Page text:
People Underestimate the Value of a Good Ramble

Thursday, August 25, 2011

In Loving Memory of Anthony Marchese

Anthony C. Marchese
September 15, 1925-August 13, 2011

"Don't forget Aunt Annie." My uncle Anthony pulled me close in a hug the day my Aunt died. We were all at his house afterwards, sitting around, aimless and numb.  He whispered those words in my ear as he held me with tears in his eyes.  Just two weeks after her funeral, to the day, we were once again at the same funeral home. But this time, it was my uncle in the casket at the front of the room.

Suddenly, the word numb takes on a whole new meaning.

He missed his wife, he was ready to go be with her. Plus, he was a stubborn man and once he made up his mind, he got things done.  So the fact that he lasted less than two weeks after she died isn't even a surprise. He was determined. But it really hurts.

I feel like I have so much to say about Uncle Anthony, but I'm not sure where to start. Of all the memorial blog posts I've written in the last few months, I think this one is the hardest.

He was in the Navy during WWII and his aircraft carrier was sunk. He was one of the few survivors. Then he worked at Bell Aircraft (it's Bell Areospace now) and was involved in developing the Rascal Missile and the Rocket Belt. Interestingly, his older brother, Anello, who died in 2006, was the lead engineer at Bell and worked on the X-1, the first supersonic aircraft.  So at least I was related to smart people.

Uncle Anthony then went on to work at Moog Music as Director of Engineering and developed a bunch of different musical devices, many of which were used by popular groups at the time. If you don't know about Moog, their synthesizers were a huge part of the musical scene, starting in the late 60's, and had a major influence on disco and rock. One of the first rock groups to use a Moog were the Doors in 1967 on their album, "Strange Days."

My uncle created the Moog Liberation, used by all sorts of people and groups, like Santana, Devo and Herbie Hancock.  This isn't a great pic, since I took a pic of a picture with my cell phone at the funeral, but here's my uncle - back in the 70's - pretending to play it.  He thinks he's tall here.

In 2008, Uncle Anthony was inducted into the Buffalo Music Hall of Fame. The best part was my Aunt Annie calling everyone she knew, all excited, and tell them, "Anthony has just been indicted!"  People weren't sure if they should be happy or worried.

According to our pastor, my uncle was a humble man. While delivering the funeral service, pastor made mention that even though he had known my uncle for over 30 years, he didn't know many of the things that Uncle Anthony had accomplished, but read them in the obit (which you can read here).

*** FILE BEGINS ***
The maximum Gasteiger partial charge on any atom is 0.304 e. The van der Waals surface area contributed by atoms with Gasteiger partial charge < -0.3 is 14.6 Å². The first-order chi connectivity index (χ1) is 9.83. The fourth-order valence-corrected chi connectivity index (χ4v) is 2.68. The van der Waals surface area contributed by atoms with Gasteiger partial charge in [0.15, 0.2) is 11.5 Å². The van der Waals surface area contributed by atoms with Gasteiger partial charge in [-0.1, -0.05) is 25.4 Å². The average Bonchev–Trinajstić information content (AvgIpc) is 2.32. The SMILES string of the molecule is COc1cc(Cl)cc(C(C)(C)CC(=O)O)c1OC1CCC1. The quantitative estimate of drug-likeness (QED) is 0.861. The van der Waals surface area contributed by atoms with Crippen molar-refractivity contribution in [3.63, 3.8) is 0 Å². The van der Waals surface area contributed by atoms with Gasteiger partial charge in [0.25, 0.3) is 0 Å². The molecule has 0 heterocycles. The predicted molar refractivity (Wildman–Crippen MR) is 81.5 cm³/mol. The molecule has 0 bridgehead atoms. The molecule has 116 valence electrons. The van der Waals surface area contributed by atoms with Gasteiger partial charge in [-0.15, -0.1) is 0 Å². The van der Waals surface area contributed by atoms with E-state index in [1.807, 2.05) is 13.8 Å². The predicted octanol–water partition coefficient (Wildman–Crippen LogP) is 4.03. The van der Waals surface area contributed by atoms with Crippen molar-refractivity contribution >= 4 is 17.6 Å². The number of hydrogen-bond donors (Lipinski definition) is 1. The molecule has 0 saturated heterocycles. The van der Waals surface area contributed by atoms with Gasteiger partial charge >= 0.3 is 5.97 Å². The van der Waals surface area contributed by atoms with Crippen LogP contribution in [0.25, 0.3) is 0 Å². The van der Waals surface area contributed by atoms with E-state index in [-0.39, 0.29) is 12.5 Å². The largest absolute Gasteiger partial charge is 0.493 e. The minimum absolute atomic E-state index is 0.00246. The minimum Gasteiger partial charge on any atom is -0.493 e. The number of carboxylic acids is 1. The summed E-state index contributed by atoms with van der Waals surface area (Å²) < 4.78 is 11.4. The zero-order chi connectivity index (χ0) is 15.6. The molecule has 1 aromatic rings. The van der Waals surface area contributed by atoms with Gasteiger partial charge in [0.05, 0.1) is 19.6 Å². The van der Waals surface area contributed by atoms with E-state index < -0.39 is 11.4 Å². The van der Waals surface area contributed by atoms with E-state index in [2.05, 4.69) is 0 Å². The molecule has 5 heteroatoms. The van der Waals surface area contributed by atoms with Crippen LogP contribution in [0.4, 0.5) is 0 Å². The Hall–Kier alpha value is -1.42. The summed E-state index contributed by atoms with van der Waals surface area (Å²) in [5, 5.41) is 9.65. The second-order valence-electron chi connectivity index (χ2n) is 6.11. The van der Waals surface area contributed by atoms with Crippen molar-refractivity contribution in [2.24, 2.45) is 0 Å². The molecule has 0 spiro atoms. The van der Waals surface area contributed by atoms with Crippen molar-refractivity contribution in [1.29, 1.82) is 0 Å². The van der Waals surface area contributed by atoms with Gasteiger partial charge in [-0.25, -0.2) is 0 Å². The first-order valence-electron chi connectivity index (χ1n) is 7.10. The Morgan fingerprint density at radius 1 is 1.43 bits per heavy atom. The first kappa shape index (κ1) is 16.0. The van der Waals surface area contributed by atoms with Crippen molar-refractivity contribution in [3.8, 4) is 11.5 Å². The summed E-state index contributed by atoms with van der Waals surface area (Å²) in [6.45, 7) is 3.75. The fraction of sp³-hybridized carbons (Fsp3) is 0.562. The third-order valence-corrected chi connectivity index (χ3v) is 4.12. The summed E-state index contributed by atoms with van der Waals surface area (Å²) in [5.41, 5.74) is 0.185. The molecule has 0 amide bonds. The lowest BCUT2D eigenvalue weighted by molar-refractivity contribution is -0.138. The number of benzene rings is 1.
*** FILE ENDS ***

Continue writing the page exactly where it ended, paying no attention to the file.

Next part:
Our family had a different take on Uncle Anthony. He loved kids, especially his kids, grand kids and great grand kids, and when we were all little, he had us call him Uncle Beep-beep, cause we'd press on his rather sizable nose and he'd make a beep-beep sound, like a car horn. But he was also a cranky, stubborn old man who didn't like people. I get that from him. Alright, maybe he liked some people, but you know what I mean.

He was incredibly picky; his food couldn't touch on a plate. Seriously, the man had to eat every meal on those divided plates and wouldn't eat any kind of casserole or mixed dish.  He loved to travel and to "get out of the house." He dragged my aunt on long drives through the country, stopping at garage sales and drug stores, buying so much stuff they didn't need. Their house was just loaded, their cellar had stacks and stacks of...well, I guess the word is, again, stuff. They also went on tours with Ramblin' Lou. Maybe that's a Buffalo thing, but he was some sort of country music DJ and performer. Maybe he still is, I'm not sure. Anyway, he and his wife do these tours, all over the place, like cruises or trips to Atlantic City, and they went on so many that Ramblin' Lou knew them and came to the funeral.

It's still so hard to believe they are both gone.

But I won't forget Aunt Annie, Uncle Anthony, and I won't forget you.


Anonymous said...

Sorry for your lose, Toni.

He sounds like a wonderful man who made an impact while he was here - a life well lived.

Kelly said...

What an accurate description of Grandpa. I cried through the whole blog. I miss them both so much. I still can not believe they are gone. Not a day goes by that I don't miss them, think of them. I am so proud to be there proud to be a Petrillo/ Marchese:) I have some of those crazy Marchese traits or as Grandma would say the Marchese crud! Love and miss you and appreciate your words you shared.

Toni said...

Kelly, I love you, too! I'm proud to be a crazy Marchese myself. I miss them both so much and so does mom, of course. She lost her best friend and her brother, just like that. But as long as we all love each other and keep our memories of them alive, Grandpa and Grandma will always be here.

Unknown said...

I met Tony through his daughter, who I played in a band with. Tony invited me to Moog one day, I met everyone, and was allowed to spend as much time as I wanted there, for many years. I spent time with his family on occasion, and enjoyed their company. Maryanne was a great performer and singer. He was a joy to know.

Ben Luce said...

I was pretty acquainted with Tony back in the days when he worked closely with my father, David Luce, on synthesizer development, and I was just a kid coming into the factory with my Dad, or working there later on after High School. I'd hang out in Tony's office sometimes. He was incredibly friendly to me. Always remember that big smile. And he was indeed a talented guy. Miss him very much.